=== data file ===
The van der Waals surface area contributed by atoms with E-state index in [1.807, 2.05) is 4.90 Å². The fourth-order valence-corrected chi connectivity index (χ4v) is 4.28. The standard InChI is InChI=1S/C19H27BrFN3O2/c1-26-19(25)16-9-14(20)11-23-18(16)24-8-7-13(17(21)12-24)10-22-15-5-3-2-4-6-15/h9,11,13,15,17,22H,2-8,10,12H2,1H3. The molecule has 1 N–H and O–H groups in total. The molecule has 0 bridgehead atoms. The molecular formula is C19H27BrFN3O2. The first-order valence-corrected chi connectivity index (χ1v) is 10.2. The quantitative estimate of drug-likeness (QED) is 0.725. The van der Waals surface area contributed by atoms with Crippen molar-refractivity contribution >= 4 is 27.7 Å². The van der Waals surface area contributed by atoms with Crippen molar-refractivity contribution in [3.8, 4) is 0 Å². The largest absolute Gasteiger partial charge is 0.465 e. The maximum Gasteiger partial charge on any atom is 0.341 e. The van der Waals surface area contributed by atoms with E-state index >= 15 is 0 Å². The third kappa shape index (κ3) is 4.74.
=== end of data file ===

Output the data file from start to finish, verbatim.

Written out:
The van der Waals surface area contributed by atoms with E-state index in [1.807, 2.05) is 4.90 Å². The fourth-order valence-corrected chi connectivity index (χ4v) is 4.28. The standard InChI is InChI=1S/C19H27BrFN3O2/c1-26-19(25)16-9-14(20)11-23-18(16)24-8-7-13(17(21)12-24)10-22-15-5-3-2-4-6-15/h9,11,13,15,17,22H,2-8,10,12H2,1H3. The molecule has 1 N–H and O–H groups in total. The molecule has 0 bridgehead atoms. The molecular formula is C19H27BrFN3O2. The first-order valence-corrected chi connectivity index (χ1v) is 10.2. The quantitative estimate of drug-likeness (QED) is 0.725. The van der Waals surface area contributed by atoms with Crippen molar-refractivity contribution >= 4 is 27.7 Å². The van der Waals surface area contributed by atoms with Crippen molar-refractivity contribution in [3.8, 4) is 0 Å². The largest absolute Gasteiger partial charge is 0.465 e. The maximum Gasteiger partial charge on any atom is 0.341 e. The van der Waals surface area contributed by atoms with E-state index >= 15 is 0 Å². The third kappa shape index (κ3) is 4.74.